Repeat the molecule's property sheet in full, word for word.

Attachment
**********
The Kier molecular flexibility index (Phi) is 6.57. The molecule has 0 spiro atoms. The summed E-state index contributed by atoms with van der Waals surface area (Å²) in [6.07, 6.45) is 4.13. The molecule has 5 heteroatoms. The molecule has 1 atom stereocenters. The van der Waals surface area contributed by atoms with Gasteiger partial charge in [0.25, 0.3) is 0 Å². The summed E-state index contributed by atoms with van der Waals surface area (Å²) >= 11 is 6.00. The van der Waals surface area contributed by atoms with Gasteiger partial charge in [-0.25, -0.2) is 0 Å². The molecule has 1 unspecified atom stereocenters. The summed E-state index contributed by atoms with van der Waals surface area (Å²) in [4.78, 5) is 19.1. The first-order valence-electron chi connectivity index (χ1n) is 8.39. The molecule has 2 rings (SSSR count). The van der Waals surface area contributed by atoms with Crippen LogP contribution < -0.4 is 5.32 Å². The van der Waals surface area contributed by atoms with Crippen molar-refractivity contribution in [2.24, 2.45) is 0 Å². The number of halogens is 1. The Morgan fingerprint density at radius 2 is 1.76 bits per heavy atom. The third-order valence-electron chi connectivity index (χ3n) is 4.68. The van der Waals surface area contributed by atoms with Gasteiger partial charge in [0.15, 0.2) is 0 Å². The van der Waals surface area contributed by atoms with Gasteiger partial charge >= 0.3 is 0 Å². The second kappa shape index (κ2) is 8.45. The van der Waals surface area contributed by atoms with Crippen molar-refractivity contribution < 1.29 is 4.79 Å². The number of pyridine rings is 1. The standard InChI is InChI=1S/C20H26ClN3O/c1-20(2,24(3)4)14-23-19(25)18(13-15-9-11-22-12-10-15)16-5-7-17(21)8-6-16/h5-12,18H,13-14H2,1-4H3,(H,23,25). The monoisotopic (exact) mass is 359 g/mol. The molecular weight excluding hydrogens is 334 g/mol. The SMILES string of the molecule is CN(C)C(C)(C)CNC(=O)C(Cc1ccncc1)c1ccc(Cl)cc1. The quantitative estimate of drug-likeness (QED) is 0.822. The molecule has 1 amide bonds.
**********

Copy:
The Kier molecular flexibility index (Phi) is 6.57. The molecule has 0 spiro atoms. The summed E-state index contributed by atoms with van der Waals surface area (Å²) in [6.07, 6.45) is 4.13. The molecule has 5 heteroatoms. The molecule has 1 atom stereocenters. The van der Waals surface area contributed by atoms with Gasteiger partial charge in [0.25, 0.3) is 0 Å². The summed E-state index contributed by atoms with van der Waals surface area (Å²) >= 11 is 6.00. The van der Waals surface area contributed by atoms with Gasteiger partial charge in [-0.25, -0.2) is 0 Å². The molecule has 1 unspecified atom stereocenters. The summed E-state index contributed by atoms with van der Waals surface area (Å²) in [4.78, 5) is 19.1. The first-order valence-electron chi connectivity index (χ1n) is 8.39. The molecule has 2 rings (SSSR count). The van der Waals surface area contributed by atoms with Crippen LogP contribution < -0.4 is 5.32 Å². The van der Waals surface area contributed by atoms with Crippen molar-refractivity contribution in [2.24, 2.45) is 0 Å². The number of halogens is 1. The Morgan fingerprint density at radius 2 is 1.76 bits per heavy atom. The third-order valence-electron chi connectivity index (χ3n) is 4.68. The van der Waals surface area contributed by atoms with Gasteiger partial charge in [0.15, 0.2) is 0 Å². The van der Waals surface area contributed by atoms with Gasteiger partial charge >= 0.3 is 0 Å². The second kappa shape index (κ2) is 8.45. The van der Waals surface area contributed by atoms with Crippen molar-refractivity contribution < 1.29 is 4.79 Å². The number of pyridine rings is 1. The standard InChI is InChI=1S/C20H26ClN3O/c1-20(2,24(3)4)14-23-19(25)18(13-15-9-11-22-12-10-15)16-5-7-17(21)8-6-16/h5-12,18H,13-14H2,1-4H3,(H,23,25). The monoisotopic (exact) mass is 359 g/mol. The molecular weight excluding hydrogens is 334 g/mol. The SMILES string of the molecule is CN(C)C(C)(C)CNC(=O)C(Cc1ccncc1)c1ccc(Cl)cc1. The quantitative estimate of drug-likeness (QED) is 0.822. The molecule has 1 amide bonds.